Starve a Fever: Not on my Watch!

fridge

I once read that everyone believes they are the hero of their own story. Don’t believe me? Next time someone goes on about an encounter they had, listen to how they frame it. “Sure,” your dopey cousin will tell you, “I hit that runner in the road, but the sun was in my eyes, and I was rushing to the ER, and my mom made me late, and even if it was my fault, I’m a good person, and this isn’t who I am!” See? Cognitive science has shown that we literally can’t make ourselves be the villain. If this is true, then everyone believes that they make decisions using facts and reason, because facts and reason are what heroes use, correct? Not so fast.

Those of you who know me and have been to my house know that on the spectrum of owning shit, I’m a minimalist. I was Marie Kondo-ing my life before she was telling us to toss everything that didn’t spark joy. I look at sleek magazine spreads with nothing on the kitchen counters and five artfully placed books on the bookshelves and think—GOALS! This extends to my fridge and cupboards as well. I hate nothing more than a full, over-crowded fridge. I love the European habit of running to the store every morning, or at least a few days a week, and picking up something fresh for dinner. You can probably see where this is going in the age of Coronavirus, where grocery trips are supposed to be weekly or bi-monthly and currently feel like a run throughMad Max territory.

A long time ago, before I even formed memories, I was malnourished. Through no one’s fault, I languished in an orphanage and had so little to eat that I didn’t have the energy to lift my head. Forget growth charts and percentages, with so little food I was the size of a toddler into my preschool years, and when I was in second grade I wore a dress that fit my daughter when she was four. Other things were affected by my lack of nutrition, including needing special ed to work on my balance and small motor skills, my abysmal math abilities (Dylan’s pediatrician told me that math skills are affected by being malnourished, and I’ve never felt more validated) and there’s the medical theory that my type 2 diabetes may have been triggered by childhood malnutrition. I’ve adapted my life around those challenges, and they are truly no biggie, but here’s where having no food has scarred me.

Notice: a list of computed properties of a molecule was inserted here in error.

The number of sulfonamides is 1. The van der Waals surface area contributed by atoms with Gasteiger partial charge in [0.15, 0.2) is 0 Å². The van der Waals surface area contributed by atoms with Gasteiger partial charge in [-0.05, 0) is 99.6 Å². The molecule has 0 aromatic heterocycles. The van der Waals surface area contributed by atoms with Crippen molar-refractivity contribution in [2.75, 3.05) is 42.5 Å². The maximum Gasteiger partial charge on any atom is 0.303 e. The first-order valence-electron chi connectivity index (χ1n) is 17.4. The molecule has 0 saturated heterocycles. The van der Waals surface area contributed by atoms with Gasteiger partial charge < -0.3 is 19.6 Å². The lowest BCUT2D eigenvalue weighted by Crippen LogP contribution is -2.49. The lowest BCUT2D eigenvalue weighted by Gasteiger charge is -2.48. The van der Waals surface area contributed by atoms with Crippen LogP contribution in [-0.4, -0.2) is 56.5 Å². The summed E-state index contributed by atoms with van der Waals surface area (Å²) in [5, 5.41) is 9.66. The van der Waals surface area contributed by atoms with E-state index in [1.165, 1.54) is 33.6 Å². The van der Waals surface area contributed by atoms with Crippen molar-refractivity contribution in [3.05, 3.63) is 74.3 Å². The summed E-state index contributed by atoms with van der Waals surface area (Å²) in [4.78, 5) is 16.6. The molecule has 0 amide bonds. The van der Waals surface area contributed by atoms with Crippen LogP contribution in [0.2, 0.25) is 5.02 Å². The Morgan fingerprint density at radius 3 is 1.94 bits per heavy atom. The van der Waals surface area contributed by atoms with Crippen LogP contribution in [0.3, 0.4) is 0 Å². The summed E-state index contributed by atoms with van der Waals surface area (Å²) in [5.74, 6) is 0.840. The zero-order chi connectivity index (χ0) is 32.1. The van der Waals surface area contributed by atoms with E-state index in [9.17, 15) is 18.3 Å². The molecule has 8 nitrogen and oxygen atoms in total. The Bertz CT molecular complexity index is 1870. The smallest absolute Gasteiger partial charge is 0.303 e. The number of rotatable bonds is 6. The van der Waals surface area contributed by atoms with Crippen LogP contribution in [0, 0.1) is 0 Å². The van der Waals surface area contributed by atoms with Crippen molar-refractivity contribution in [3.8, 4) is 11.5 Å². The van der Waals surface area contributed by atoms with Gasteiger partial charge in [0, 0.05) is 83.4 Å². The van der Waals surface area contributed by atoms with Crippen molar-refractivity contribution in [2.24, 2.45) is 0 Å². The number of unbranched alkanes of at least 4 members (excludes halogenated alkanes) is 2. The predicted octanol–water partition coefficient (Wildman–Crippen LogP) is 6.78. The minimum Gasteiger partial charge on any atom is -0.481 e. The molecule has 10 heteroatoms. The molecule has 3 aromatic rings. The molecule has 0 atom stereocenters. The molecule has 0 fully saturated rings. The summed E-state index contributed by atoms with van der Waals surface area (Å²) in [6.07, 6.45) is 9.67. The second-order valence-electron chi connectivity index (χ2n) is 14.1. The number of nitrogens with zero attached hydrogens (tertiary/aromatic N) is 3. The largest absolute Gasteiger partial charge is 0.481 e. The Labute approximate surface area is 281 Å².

I CANNOT DEAL WITH NOT KNOWING WHEN I’LL HAVE MY NEXT MEAL.

I am terrified of having no food. It’s a visceral, howling at the moon, beyond-hangry,terror felt deep in my bones. It makes no sense. I understand that I have the money and wherewithal to get my next meal, but I have to know I can get something to eat when I want it. It makes me deeply uncomfortable to have anyone else determine when I eat—from the friend who invites me over for dinner, but isn’t clear when we’ll sit down, to the travel buddy who doesn’t want to stop for lunch, to the husband who can literally go 12 hours without eating and doesn’t worry if there will be another 12 hours till his next meal. These struggles are real.

In normal times, like when I could run to a store or go to a restaurant (god I miss sitting down at a restaurant), this was no big deal. When it didn’t feel like I was putting my life on the line to shop, I never stocked up too much. And yet here I am, living in an apartment on the other side of the country from my old house (which had a gourmet kitchen with a French door fridge, huge pantry and extra freezer), surrounded with cans and boxes of food stashed in random corners: an insult to my minimalist tendencies, but a concession to my terror of having nothing to eat.

Is this reasonable? No. Do the facts support my fear? Not at all. But I have this quote on my board from Eric Weinstein: “You can’t reason someone out of something they didn’t reason themselves into” which I deeply understand. We are emotional creatures and it’s our emotions, not reason and facts, that propel us through our life. This is neither good nor bad, but it is helpful in understanding what makes us who we are.

In the meantime, the old adage “Feed a cold, starve a fever” may hold true, but any virus that wants to get me will have to make its way through a layer of food lining my walls.

2 thoughts on “Starve a Fever: Not on my Watch!

  1. Athena says:

    I miss having lunch with you and seeing your face! It’s not an unreasonable fear, hunger, it’s so primal and completely understandable. My heart is going out to you, my friend. I know that fear as well. This too shall pass…and then there will be tacos and margaritas again ♡ (and lots of iced tea)

    Like

  2. April says:

    As a result of your food issues, or in spite of them, you’ve become a wonderful cook. I have never left your home hungry, and probably never without leftovers!
    When I get to DC I promise to take you wherever you want certain that it will be delicious! And yes, the ice tea will flow freely!

    Like

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